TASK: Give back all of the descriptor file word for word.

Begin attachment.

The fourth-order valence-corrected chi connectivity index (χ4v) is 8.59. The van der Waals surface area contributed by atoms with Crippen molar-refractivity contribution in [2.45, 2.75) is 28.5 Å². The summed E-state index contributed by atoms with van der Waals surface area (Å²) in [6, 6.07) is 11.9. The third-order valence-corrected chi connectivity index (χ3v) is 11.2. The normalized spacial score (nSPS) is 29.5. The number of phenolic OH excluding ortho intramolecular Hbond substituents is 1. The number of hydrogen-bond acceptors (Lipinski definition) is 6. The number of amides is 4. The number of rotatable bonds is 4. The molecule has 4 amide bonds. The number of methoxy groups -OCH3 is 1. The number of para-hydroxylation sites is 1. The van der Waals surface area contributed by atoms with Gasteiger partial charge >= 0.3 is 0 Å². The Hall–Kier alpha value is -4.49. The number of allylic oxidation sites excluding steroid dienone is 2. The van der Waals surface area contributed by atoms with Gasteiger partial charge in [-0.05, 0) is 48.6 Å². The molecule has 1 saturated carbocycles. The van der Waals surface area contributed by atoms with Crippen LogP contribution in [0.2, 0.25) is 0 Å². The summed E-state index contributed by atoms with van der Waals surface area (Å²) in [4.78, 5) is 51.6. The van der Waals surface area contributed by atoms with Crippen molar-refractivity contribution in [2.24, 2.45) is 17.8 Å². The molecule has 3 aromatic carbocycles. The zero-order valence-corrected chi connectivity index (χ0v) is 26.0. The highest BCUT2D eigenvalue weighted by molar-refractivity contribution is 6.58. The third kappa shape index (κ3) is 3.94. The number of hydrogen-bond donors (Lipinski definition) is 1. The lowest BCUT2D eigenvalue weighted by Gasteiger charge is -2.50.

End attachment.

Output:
The fourth-order valence-corrected chi connectivity index (χ4v) is 8.59. The van der Waals surface area contributed by atoms with Crippen molar-refractivity contribution in [2.45, 2.75) is 28.5 Å². The summed E-state index contributed by atoms with van der Waals surface area (Å²) in [6, 6.07) is 11.9. The third-order valence-corrected chi connectivity index (χ3v) is 11.2. The normalized spacial score (nSPS) is 29.5. The number of phenolic OH excluding ortho intramolecular Hbond substituents is 1. The number of hydrogen-bond acceptors (Lipinski definition) is 6. The number of amides is 4. The number of rotatable bonds is 4. The molecule has 4 amide bonds. The number of methoxy groups -OCH3 is 1. The number of para-hydroxylation sites is 1. The van der Waals surface area contributed by atoms with Gasteiger partial charge >= 0.3 is 0 Å². The Hall–Kier alpha value is -4.49. The number of allylic oxidation sites excluding steroid dienone is 2. The van der Waals surface area contributed by atoms with Gasteiger partial charge in [-0.05, 0) is 48.6 Å². The molecule has 1 saturated carbocycles. The van der Waals surface area contributed by atoms with Crippen LogP contribution in [0.2, 0.25) is 0 Å². The summed E-state index contributed by atoms with van der Waals surface area (Å²) in [4.78, 5) is 51.6. The van der Waals surface area contributed by atoms with Crippen molar-refractivity contribution in [2.24, 2.45) is 17.8 Å². The molecule has 3 aromatic carbocycles. The zero-order valence-corrected chi connectivity index (χ0v) is 26.0. The highest BCUT2D eigenvalue weighted by molar-refractivity contribution is 6.58. The third kappa shape index (κ3) is 3.94. The number of hydrogen-bond donors (Lipinski definition) is 1. The lowest BCUT2D eigenvalue weighted by Gasteiger charge is -2.50.